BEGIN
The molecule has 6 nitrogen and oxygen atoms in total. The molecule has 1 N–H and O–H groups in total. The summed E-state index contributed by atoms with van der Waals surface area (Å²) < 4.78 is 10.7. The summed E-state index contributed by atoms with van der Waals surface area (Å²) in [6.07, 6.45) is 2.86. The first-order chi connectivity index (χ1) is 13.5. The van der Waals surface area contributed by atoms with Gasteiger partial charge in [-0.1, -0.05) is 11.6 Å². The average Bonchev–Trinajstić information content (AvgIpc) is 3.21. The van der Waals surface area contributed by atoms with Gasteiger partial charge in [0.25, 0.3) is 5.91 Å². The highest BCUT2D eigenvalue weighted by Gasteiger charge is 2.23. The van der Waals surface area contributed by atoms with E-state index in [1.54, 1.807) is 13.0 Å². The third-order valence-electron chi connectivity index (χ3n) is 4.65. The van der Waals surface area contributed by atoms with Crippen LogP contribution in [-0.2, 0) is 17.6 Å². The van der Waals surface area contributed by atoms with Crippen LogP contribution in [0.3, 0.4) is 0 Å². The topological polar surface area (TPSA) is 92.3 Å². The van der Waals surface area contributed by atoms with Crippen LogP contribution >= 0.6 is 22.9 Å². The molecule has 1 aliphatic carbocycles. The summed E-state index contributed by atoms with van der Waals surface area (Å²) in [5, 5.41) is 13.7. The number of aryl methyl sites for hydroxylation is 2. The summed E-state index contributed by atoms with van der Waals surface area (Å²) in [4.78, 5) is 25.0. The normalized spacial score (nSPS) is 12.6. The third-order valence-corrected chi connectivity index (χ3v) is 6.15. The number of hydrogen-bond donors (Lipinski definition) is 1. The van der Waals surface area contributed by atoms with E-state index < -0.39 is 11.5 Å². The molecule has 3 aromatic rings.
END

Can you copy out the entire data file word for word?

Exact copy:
The molecule has 6 nitrogen and oxygen atoms in total. The molecule has 1 N–H and O–H groups in total. The summed E-state index contributed by atoms with van der Waals surface area (Å²) < 4.78 is 10.7. The summed E-state index contributed by atoms with van der Waals surface area (Å²) in [6.07, 6.45) is 2.86. The first-order chi connectivity index (χ1) is 13.5. The van der Waals surface area contributed by atoms with Gasteiger partial charge in [-0.1, -0.05) is 11.6 Å². The average Bonchev–Trinajstić information content (AvgIpc) is 3.21. The van der Waals surface area contributed by atoms with Gasteiger partial charge in [0.25, 0.3) is 5.91 Å². The highest BCUT2D eigenvalue weighted by Gasteiger charge is 2.23. The van der Waals surface area contributed by atoms with E-state index in [1.54, 1.807) is 13.0 Å². The third-order valence-electron chi connectivity index (χ3n) is 4.65. The van der Waals surface area contributed by atoms with Crippen LogP contribution in [-0.2, 0) is 17.6 Å². The van der Waals surface area contributed by atoms with Crippen LogP contribution in [0.3, 0.4) is 0 Å². The topological polar surface area (TPSA) is 92.3 Å². The van der Waals surface area contributed by atoms with Crippen LogP contribution >= 0.6 is 22.9 Å². The molecule has 1 aliphatic carbocycles. The summed E-state index contributed by atoms with van der Waals surface area (Å²) in [5, 5.41) is 13.7. The number of aryl methyl sites for hydroxylation is 2. The summed E-state index contributed by atoms with van der Waals surface area (Å²) in [4.78, 5) is 25.0. The normalized spacial score (nSPS) is 12.6. The third-order valence-corrected chi connectivity index (χ3v) is 6.15. The number of hydrogen-bond donors (Lipinski definition) is 1. The van der Waals surface area contributed by atoms with E-state index < -0.39 is 11.5 Å². The molecule has 3 aromatic rings.